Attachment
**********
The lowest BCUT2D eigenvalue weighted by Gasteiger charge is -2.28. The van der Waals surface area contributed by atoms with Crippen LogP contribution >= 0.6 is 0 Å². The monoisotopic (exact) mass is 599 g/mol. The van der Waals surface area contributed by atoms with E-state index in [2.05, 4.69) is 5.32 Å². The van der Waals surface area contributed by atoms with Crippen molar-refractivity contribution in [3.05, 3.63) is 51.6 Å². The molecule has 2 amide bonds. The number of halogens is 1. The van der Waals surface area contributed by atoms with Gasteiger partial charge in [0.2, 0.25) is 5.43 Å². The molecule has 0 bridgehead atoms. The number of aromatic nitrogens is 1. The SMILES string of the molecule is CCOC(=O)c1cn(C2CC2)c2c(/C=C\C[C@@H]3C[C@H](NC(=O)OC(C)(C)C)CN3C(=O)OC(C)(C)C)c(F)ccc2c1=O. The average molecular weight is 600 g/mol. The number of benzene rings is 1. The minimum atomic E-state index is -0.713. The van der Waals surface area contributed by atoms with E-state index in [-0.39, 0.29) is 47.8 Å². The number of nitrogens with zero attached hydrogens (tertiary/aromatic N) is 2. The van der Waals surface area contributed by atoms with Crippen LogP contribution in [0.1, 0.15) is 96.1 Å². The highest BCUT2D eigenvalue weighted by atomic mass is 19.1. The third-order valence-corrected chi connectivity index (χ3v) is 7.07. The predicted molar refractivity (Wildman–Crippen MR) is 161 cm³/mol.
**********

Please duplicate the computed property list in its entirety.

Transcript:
The lowest BCUT2D eigenvalue weighted by Gasteiger charge is -2.28. The van der Waals surface area contributed by atoms with Crippen LogP contribution >= 0.6 is 0 Å². The monoisotopic (exact) mass is 599 g/mol. The van der Waals surface area contributed by atoms with E-state index in [2.05, 4.69) is 5.32 Å². The van der Waals surface area contributed by atoms with Crippen molar-refractivity contribution in [3.05, 3.63) is 51.6 Å². The molecule has 2 amide bonds. The number of halogens is 1. The van der Waals surface area contributed by atoms with Gasteiger partial charge in [0.2, 0.25) is 5.43 Å². The molecule has 0 bridgehead atoms. The number of aromatic nitrogens is 1. The SMILES string of the molecule is CCOC(=O)c1cn(C2CC2)c2c(/C=C\C[C@@H]3C[C@H](NC(=O)OC(C)(C)C)CN3C(=O)OC(C)(C)C)c(F)ccc2c1=O. The average molecular weight is 600 g/mol. The number of benzene rings is 1. The minimum atomic E-state index is -0.713. The van der Waals surface area contributed by atoms with E-state index in [-0.39, 0.29) is 47.8 Å². The number of nitrogens with zero attached hydrogens (tertiary/aromatic N) is 2. The van der Waals surface area contributed by atoms with Crippen LogP contribution in [0.1, 0.15) is 96.1 Å². The highest BCUT2D eigenvalue weighted by atomic mass is 19.1. The third-order valence-corrected chi connectivity index (χ3v) is 7.07. The predicted molar refractivity (Wildman–Crippen MR) is 161 cm³/mol.